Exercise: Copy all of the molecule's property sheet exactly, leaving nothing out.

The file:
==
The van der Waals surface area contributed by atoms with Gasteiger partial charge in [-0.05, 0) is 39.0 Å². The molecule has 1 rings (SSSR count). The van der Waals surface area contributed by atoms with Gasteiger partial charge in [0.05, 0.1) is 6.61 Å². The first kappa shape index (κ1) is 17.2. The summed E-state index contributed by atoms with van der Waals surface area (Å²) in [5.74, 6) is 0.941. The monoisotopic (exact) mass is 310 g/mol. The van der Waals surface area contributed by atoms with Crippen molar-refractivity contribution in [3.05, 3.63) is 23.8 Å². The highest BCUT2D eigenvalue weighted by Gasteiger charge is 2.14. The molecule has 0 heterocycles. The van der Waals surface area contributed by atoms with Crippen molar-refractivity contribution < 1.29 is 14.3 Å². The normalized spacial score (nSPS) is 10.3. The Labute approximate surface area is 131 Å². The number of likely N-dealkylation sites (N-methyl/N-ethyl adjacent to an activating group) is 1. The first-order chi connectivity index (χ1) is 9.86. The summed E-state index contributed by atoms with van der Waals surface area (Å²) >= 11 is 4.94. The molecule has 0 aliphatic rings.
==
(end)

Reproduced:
The van der Waals surface area contributed by atoms with Gasteiger partial charge in [-0.05, 0) is 39.0 Å². The molecule has 1 rings (SSSR count). The van der Waals surface area contributed by atoms with Gasteiger partial charge in [0.05, 0.1) is 6.61 Å². The first kappa shape index (κ1) is 17.2. The summed E-state index contributed by atoms with van der Waals surface area (Å²) in [5.74, 6) is 0.941. The monoisotopic (exact) mass is 310 g/mol. The van der Waals surface area contributed by atoms with Crippen molar-refractivity contribution in [3.05, 3.63) is 23.8 Å². The highest BCUT2D eigenvalue weighted by Gasteiger charge is 2.14. The molecule has 0 heterocycles. The van der Waals surface area contributed by atoms with Crippen molar-refractivity contribution < 1.29 is 14.3 Å². The normalized spacial score (nSPS) is 10.3. The Labute approximate surface area is 131 Å². The number of likely N-dealkylation sites (N-methyl/N-ethyl adjacent to an activating group) is 1. The first-order chi connectivity index (χ1) is 9.86. The summed E-state index contributed by atoms with van der Waals surface area (Å²) >= 11 is 4.94. The molecule has 0 aliphatic rings.